[162]. See generally McGann v. Cinemark USA, Inc., 873 F.3d 218 (3d Cir. 2017) (discussing how to apply section 36.307 in light of the auxiliary aids rule) see also Arizona ex rel. Goddard v. Harkins Amusement Enters., 603 F.3d 666, 671–72 (9th Cir. 2010) (discussing how the regulations interact).

    [163]. Accessible or Special Goods, 28 C.F.R. § 36.307 (2018).

    [164]. McGann, 873 F.3d at 228 (quoting Goddard, 603 F.3d at 672).

    [165]. See id. (“Unless already provided voluntarily, auxiliary aids and services would never be required, because ‘[b]y its very definition, an auxiliary aid or service is an additional or different service that establishments must offer the disabled.’” (alteration in original) (quoting Goddard, 603 F.3d at 672)).

    [166]. See Starbucks Corp. v. Wolfe’s Borough Coffee, Inc., 736 F.3d 198, 209 (2d Cir. 2013) (stating that judges should “interpret statutes to give effect, if possible, to every clause and word”) see also United States v. Am. Trucking Ass’ns, 310 U.S. 534, 543 (1940) (warning courts against construing statutes that would lead to “absurd results”).

    [167]. See McGann, 873 F.3d at 228 (overruling the district court which interpreted the regulations in a conflicting manner) see also Goddard, 603 F.3d at 673–75 (declining a party’s argument that devices that facilitated aural communication constituted a special good).

    [168]. See 28 C.F.R. § 36.307(c) (2000) (“Examples of accessible or special goods include items such as Brailled versions of books . .”) see also McGann, 873 F.3d at 228 (“Our case law and 28 C.F.R. § 36.307(a) instruct that a bookstore may not need to offer Brailled versions of books, if doing so would require altering the mix of goods provided.”).

    [171]. See supra Section II.D.2 (describing various actions taken by private companies).

    [172]. See supra Section IV.A (describing the low probability of either exemption being upheld due to factual and case-law considerations).

    [175]. See generally supra Part IV (describing how plastic straws fall within the protection of the ADA as an auxiliary aid that public accommodations must provide so that individuals with disabilities can have full enjoyment of the good or service provided).

    [176]. See supra Section II.D. Again, in being consistent with the literature regarding plastic straws I use the label “straw ban” generally. Not all actions would effectuate a ban in the most literal sense of the word.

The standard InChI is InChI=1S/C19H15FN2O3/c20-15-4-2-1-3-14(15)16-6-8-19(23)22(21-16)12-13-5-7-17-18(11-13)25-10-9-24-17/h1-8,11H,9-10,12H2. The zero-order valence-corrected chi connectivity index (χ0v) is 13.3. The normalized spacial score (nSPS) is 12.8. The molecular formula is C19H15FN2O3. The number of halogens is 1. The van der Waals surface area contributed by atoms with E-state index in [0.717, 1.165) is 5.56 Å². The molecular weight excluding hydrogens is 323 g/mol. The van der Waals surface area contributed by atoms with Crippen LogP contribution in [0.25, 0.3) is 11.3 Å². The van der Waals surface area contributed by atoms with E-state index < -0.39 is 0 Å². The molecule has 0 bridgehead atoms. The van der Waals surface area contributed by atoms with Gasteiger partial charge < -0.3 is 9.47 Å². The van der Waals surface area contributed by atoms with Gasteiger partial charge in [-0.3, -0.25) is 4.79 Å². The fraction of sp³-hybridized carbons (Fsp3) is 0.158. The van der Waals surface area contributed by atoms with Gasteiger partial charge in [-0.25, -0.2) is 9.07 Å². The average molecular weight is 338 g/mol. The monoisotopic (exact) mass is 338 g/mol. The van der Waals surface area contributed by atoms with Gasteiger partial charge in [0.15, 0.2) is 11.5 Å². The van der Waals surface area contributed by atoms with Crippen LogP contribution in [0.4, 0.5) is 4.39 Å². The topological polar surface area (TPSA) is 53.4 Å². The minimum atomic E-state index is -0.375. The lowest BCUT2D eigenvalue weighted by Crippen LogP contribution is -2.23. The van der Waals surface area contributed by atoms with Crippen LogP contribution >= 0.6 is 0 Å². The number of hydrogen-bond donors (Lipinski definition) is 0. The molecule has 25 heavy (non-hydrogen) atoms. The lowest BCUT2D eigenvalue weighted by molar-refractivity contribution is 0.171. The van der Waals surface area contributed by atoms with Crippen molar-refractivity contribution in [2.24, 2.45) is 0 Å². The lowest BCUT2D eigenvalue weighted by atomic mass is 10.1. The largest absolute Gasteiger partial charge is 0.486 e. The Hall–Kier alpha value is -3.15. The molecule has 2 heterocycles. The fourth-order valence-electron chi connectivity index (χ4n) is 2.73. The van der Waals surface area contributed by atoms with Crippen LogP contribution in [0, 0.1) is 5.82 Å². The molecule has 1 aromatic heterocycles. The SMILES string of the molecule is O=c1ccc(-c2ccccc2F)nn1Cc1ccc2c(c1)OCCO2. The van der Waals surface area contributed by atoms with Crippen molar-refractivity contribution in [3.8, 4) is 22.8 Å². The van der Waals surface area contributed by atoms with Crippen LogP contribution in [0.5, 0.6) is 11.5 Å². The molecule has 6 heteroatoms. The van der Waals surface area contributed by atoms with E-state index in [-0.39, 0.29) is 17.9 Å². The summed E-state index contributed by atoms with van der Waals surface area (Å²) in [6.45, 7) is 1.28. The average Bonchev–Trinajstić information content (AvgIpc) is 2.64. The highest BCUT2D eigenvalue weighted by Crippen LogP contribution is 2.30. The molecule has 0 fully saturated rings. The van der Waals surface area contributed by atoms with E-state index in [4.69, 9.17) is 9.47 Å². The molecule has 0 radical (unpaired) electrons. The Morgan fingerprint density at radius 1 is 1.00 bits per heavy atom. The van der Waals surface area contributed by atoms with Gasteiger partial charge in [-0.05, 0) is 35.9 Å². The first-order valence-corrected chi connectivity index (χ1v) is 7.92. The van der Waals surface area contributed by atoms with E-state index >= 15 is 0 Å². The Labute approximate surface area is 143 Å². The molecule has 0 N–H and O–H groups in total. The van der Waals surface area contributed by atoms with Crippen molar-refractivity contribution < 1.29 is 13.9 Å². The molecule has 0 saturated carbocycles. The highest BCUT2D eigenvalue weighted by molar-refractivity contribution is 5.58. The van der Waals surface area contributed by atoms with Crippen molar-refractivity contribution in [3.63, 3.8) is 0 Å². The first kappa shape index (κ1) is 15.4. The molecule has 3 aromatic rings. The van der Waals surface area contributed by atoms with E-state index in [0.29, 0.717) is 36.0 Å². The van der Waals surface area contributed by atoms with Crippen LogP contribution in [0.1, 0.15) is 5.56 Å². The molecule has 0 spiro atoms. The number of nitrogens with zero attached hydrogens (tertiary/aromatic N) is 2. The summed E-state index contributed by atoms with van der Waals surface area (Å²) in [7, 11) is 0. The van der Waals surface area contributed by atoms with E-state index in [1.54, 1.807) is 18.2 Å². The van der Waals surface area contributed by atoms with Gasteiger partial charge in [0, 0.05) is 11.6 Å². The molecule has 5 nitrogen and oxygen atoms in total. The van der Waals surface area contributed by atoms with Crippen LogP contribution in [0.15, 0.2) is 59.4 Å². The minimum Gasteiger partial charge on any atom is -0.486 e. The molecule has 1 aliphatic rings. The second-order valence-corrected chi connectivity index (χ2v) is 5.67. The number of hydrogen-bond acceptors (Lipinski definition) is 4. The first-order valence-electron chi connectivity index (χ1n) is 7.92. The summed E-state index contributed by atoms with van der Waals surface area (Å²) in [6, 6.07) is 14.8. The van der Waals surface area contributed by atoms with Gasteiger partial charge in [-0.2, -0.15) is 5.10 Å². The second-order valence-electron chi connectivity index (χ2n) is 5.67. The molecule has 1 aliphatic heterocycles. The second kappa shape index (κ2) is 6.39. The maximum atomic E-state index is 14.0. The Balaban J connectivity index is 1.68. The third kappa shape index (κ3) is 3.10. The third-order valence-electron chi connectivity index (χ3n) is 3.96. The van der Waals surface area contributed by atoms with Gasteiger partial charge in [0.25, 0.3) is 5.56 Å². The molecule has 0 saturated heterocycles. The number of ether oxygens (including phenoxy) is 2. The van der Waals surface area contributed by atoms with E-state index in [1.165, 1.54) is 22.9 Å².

[177]. First and foremost, as a matter of public policy, I contend that entities acting do not do so unilaterally. Actors should include the disability community when considering taking actions to ensure a more inclusive process. This would help to ensure that an already marginalized group, at the very least, feels as if they are being heard. A broader dialogue can help remedy the growing strife amongst the disability community. See generally supra Section II.D (describing the disability community’s reactions).

    [178]. See supra notes 69–70 and accompanying text.

    [179]. See Folley, supra note 78.

    [180]. See generally supra Part IV (explaining how plastic straws qualify as auxiliary aids and are protected under the ADA).

    [181]. Compare the ordinances mentioned in supra notes 69–70, with Section IV.B.

    [183]. See 42 U.S.C. § 12181 (2012) (providing the definition of public accommodation) id. § 12182(b)(2)(A) (providing for the exemptions to providing auxiliary goods or services).

    [184]. See supra Section IV.A.2 (explaining the difficulty qualifying for this exemption).

    [185]. See Vinny Vella, How a Main Line Town Became The First in Pa. to Ban Plastic Straws, Phila. Inquirer (Oct. 27, 2018), [] (“The ordinance [in Narberth] . outright bans the distribution of plastic drinking straws, unless requested by a disabled customer.”) see also Thadani, supra note 73 (explaining how San Francisco is implementing a ban “that will prohibit the city’s restaurants, bars and retailers from providing customers with plastic items—such as straws”).

    [186]. RJ Joseph, Straw Ban or Straw Man? Why Plastic Straw Bans Aren’t the Answer, Sprudge (Aug. 6, 2018), [] (“The intent behind our originally [sic] included a clause regarding the disabilities community is that restaurants/retailers would indeed need to have some plastic straws on hand for those who request them due to [sic] a medical reason.”).

    [188]. Cal. Code Regs. tit. Ch. 5.2, § 42271 (2019) (“A full-service restaurant shall not provide a single-use plastic straw to a consumer unless requested by the consumer.” (emphasis added)).